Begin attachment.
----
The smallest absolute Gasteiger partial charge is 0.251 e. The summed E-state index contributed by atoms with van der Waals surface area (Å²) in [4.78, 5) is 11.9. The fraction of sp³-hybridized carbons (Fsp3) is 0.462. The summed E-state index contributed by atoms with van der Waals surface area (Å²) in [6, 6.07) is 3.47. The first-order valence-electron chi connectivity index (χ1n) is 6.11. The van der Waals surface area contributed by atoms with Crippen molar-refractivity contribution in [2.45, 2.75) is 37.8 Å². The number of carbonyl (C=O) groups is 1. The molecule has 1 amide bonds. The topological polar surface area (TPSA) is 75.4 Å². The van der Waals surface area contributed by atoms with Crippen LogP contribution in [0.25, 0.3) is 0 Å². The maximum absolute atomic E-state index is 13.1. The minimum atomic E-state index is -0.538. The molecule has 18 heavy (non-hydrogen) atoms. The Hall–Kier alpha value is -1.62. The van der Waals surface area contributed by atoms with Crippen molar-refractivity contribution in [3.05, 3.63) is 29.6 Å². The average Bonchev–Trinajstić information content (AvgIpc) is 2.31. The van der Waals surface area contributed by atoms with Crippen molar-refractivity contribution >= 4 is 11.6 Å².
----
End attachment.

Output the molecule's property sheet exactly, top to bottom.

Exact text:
The smallest absolute Gasteiger partial charge is 0.251 e. The summed E-state index contributed by atoms with van der Waals surface area (Å²) in [4.78, 5) is 11.9. The fraction of sp³-hybridized carbons (Fsp3) is 0.462. The summed E-state index contributed by atoms with van der Waals surface area (Å²) in [6, 6.07) is 3.47. The first-order valence-electron chi connectivity index (χ1n) is 6.11. The van der Waals surface area contributed by atoms with Crippen molar-refractivity contribution in [2.45, 2.75) is 37.8 Å². The number of carbonyl (C=O) groups is 1. The molecule has 1 amide bonds. The topological polar surface area (TPSA) is 75.4 Å². The van der Waals surface area contributed by atoms with Crippen LogP contribution in [0.25, 0.3) is 0 Å². The maximum absolute atomic E-state index is 13.1. The minimum atomic E-state index is -0.538. The molecule has 18 heavy (non-hydrogen) atoms. The Hall–Kier alpha value is -1.62. The van der Waals surface area contributed by atoms with Crippen molar-refractivity contribution in [3.05, 3.63) is 29.6 Å². The average Bonchev–Trinajstić information content (AvgIpc) is 2.31. The van der Waals surface area contributed by atoms with Crippen molar-refractivity contribution >= 4 is 11.6 Å².